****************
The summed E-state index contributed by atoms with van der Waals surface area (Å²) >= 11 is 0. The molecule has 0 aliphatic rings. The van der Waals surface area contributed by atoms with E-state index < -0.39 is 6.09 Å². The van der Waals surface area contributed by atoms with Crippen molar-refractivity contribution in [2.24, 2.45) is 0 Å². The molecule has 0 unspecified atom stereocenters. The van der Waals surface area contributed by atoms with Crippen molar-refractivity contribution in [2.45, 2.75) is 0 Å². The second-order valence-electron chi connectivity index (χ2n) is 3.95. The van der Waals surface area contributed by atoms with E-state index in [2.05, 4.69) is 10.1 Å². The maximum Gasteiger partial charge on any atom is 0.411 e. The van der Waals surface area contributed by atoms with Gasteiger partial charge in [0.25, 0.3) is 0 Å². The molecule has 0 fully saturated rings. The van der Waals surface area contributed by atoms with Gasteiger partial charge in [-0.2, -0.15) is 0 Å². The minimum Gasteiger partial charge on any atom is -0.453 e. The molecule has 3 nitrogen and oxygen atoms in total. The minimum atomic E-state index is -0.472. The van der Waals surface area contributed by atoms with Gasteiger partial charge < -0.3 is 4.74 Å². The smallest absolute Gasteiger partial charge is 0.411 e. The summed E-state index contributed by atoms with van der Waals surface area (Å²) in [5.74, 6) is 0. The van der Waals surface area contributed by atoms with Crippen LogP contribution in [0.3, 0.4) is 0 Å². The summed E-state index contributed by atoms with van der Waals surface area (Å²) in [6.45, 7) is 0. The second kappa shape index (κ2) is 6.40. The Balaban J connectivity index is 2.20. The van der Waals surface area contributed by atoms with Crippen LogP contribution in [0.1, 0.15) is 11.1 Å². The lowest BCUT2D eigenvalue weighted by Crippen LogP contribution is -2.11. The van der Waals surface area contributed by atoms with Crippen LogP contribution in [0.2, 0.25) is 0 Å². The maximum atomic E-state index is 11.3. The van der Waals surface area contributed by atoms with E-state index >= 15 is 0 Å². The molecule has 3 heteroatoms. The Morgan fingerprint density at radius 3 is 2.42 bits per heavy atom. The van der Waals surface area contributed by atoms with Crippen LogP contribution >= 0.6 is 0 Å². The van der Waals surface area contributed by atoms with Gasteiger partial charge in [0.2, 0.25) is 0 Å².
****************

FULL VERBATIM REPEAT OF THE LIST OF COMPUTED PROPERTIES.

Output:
The summed E-state index contributed by atoms with van der Waals surface area (Å²) >= 11 is 0. The molecule has 0 aliphatic rings. The van der Waals surface area contributed by atoms with E-state index < -0.39 is 6.09 Å². The van der Waals surface area contributed by atoms with Crippen molar-refractivity contribution in [2.24, 2.45) is 0 Å². The molecule has 0 unspecified atom stereocenters. The van der Waals surface area contributed by atoms with Crippen molar-refractivity contribution in [2.45, 2.75) is 0 Å². The second-order valence-electron chi connectivity index (χ2n) is 3.95. The van der Waals surface area contributed by atoms with E-state index in [2.05, 4.69) is 10.1 Å². The maximum Gasteiger partial charge on any atom is 0.411 e. The van der Waals surface area contributed by atoms with Gasteiger partial charge in [0.25, 0.3) is 0 Å². The molecule has 0 fully saturated rings. The van der Waals surface area contributed by atoms with Gasteiger partial charge in [-0.2, -0.15) is 0 Å². The minimum Gasteiger partial charge on any atom is -0.453 e. The molecule has 3 nitrogen and oxygen atoms in total. The minimum atomic E-state index is -0.472. The van der Waals surface area contributed by atoms with Gasteiger partial charge < -0.3 is 4.74 Å². The smallest absolute Gasteiger partial charge is 0.411 e. The summed E-state index contributed by atoms with van der Waals surface area (Å²) in [5.74, 6) is 0. The van der Waals surface area contributed by atoms with Crippen LogP contribution in [0.3, 0.4) is 0 Å². The summed E-state index contributed by atoms with van der Waals surface area (Å²) in [6.45, 7) is 0. The second kappa shape index (κ2) is 6.40. The Balaban J connectivity index is 2.20. The van der Waals surface area contributed by atoms with Crippen LogP contribution in [0.1, 0.15) is 11.1 Å². The lowest BCUT2D eigenvalue weighted by Crippen LogP contribution is -2.11. The van der Waals surface area contributed by atoms with Crippen LogP contribution in [0.2, 0.25) is 0 Å². The maximum atomic E-state index is 11.3. The van der Waals surface area contributed by atoms with E-state index >= 15 is 0 Å². The molecule has 3 heteroatoms. The Morgan fingerprint density at radius 3 is 2.42 bits per heavy atom. The van der Waals surface area contributed by atoms with Crippen LogP contribution >= 0.6 is 0 Å². The van der Waals surface area contributed by atoms with Gasteiger partial charge in [0.2, 0.25) is 0 Å².